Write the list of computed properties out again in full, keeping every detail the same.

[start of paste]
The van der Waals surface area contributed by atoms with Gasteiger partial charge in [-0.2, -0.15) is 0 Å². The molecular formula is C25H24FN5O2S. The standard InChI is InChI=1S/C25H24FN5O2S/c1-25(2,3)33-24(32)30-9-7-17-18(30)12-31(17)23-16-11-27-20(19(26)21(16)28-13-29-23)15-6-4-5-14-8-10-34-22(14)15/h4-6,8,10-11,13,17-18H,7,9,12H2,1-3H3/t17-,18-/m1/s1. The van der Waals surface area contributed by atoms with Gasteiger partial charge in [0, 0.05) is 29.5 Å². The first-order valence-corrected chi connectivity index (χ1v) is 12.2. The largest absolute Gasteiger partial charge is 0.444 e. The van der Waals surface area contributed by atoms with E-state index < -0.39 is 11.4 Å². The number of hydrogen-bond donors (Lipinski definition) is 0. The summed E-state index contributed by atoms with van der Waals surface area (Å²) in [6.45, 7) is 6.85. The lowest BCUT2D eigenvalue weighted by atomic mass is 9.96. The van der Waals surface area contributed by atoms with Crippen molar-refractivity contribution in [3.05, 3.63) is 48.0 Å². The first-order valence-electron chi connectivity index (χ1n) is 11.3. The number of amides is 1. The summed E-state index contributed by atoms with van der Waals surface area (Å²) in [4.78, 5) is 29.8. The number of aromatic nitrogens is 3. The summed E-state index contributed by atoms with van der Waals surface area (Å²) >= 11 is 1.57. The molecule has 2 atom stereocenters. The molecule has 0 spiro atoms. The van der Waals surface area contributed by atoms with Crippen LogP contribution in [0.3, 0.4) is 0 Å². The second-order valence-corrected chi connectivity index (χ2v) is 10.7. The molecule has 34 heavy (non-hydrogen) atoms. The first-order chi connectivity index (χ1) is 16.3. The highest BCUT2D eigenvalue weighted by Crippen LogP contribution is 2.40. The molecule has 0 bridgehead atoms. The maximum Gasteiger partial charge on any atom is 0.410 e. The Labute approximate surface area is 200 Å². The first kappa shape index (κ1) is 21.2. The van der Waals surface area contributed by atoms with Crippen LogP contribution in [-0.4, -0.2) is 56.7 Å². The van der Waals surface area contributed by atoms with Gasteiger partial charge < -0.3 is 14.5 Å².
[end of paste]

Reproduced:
The van der Waals surface area contributed by atoms with Gasteiger partial charge in [-0.2, -0.15) is 0 Å². The molecular formula is C25H24FN5O2S. The standard InChI is InChI=1S/C25H24FN5O2S/c1-25(2,3)33-24(32)30-9-7-17-18(30)12-31(17)23-16-11-27-20(19(26)21(16)28-13-29-23)15-6-4-5-14-8-10-34-22(14)15/h4-6,8,10-11,13,17-18H,7,9,12H2,1-3H3/t17-,18-/m1/s1. The van der Waals surface area contributed by atoms with Gasteiger partial charge in [0, 0.05) is 29.5 Å². The first-order valence-corrected chi connectivity index (χ1v) is 12.2. The largest absolute Gasteiger partial charge is 0.444 e. The van der Waals surface area contributed by atoms with E-state index < -0.39 is 11.4 Å². The number of hydrogen-bond donors (Lipinski definition) is 0. The summed E-state index contributed by atoms with van der Waals surface area (Å²) in [6.45, 7) is 6.85. The lowest BCUT2D eigenvalue weighted by atomic mass is 9.96. The van der Waals surface area contributed by atoms with Crippen molar-refractivity contribution in [3.05, 3.63) is 48.0 Å². The first-order valence-electron chi connectivity index (χ1n) is 11.3. The number of amides is 1. The summed E-state index contributed by atoms with van der Waals surface area (Å²) in [4.78, 5) is 29.8. The number of aromatic nitrogens is 3. The summed E-state index contributed by atoms with van der Waals surface area (Å²) >= 11 is 1.57. The molecule has 2 atom stereocenters. The molecule has 0 spiro atoms. The van der Waals surface area contributed by atoms with Crippen LogP contribution in [0.3, 0.4) is 0 Å². The second-order valence-corrected chi connectivity index (χ2v) is 10.7. The molecule has 34 heavy (non-hydrogen) atoms. The first-order chi connectivity index (χ1) is 16.3. The highest BCUT2D eigenvalue weighted by Crippen LogP contribution is 2.40. The molecule has 0 bridgehead atoms. The maximum Gasteiger partial charge on any atom is 0.410 e. The Labute approximate surface area is 200 Å². The first kappa shape index (κ1) is 21.2. The van der Waals surface area contributed by atoms with Crippen LogP contribution in [-0.4, -0.2) is 56.7 Å². The van der Waals surface area contributed by atoms with Gasteiger partial charge < -0.3 is 14.5 Å².